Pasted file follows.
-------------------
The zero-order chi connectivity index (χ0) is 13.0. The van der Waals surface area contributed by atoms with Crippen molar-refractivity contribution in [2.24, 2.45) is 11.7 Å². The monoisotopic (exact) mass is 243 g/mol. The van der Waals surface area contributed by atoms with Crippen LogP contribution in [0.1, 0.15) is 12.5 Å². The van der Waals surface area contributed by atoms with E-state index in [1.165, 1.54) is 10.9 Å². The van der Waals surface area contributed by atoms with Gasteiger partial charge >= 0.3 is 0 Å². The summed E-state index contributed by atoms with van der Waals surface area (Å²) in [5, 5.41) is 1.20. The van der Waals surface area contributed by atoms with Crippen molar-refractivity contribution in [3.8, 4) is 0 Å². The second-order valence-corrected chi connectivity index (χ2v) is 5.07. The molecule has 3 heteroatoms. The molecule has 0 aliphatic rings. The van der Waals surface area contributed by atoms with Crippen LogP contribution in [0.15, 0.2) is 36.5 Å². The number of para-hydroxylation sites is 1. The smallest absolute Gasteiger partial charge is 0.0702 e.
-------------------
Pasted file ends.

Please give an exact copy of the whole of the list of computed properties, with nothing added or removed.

The zero-order chi connectivity index (χ0) is 13.0. The van der Waals surface area contributed by atoms with Crippen molar-refractivity contribution in [2.24, 2.45) is 11.7 Å². The monoisotopic (exact) mass is 243 g/mol. The van der Waals surface area contributed by atoms with Crippen LogP contribution in [0.1, 0.15) is 12.5 Å². The van der Waals surface area contributed by atoms with E-state index in [1.165, 1.54) is 10.9 Å². The van der Waals surface area contributed by atoms with Gasteiger partial charge >= 0.3 is 0 Å². The summed E-state index contributed by atoms with van der Waals surface area (Å²) in [5, 5.41) is 1.20. The van der Waals surface area contributed by atoms with Crippen molar-refractivity contribution in [3.8, 4) is 0 Å². The second-order valence-corrected chi connectivity index (χ2v) is 5.07. The molecule has 3 heteroatoms. The molecule has 0 aliphatic rings. The van der Waals surface area contributed by atoms with Crippen LogP contribution in [0.15, 0.2) is 36.5 Å². The number of para-hydroxylation sites is 1. The smallest absolute Gasteiger partial charge is 0.0702 e.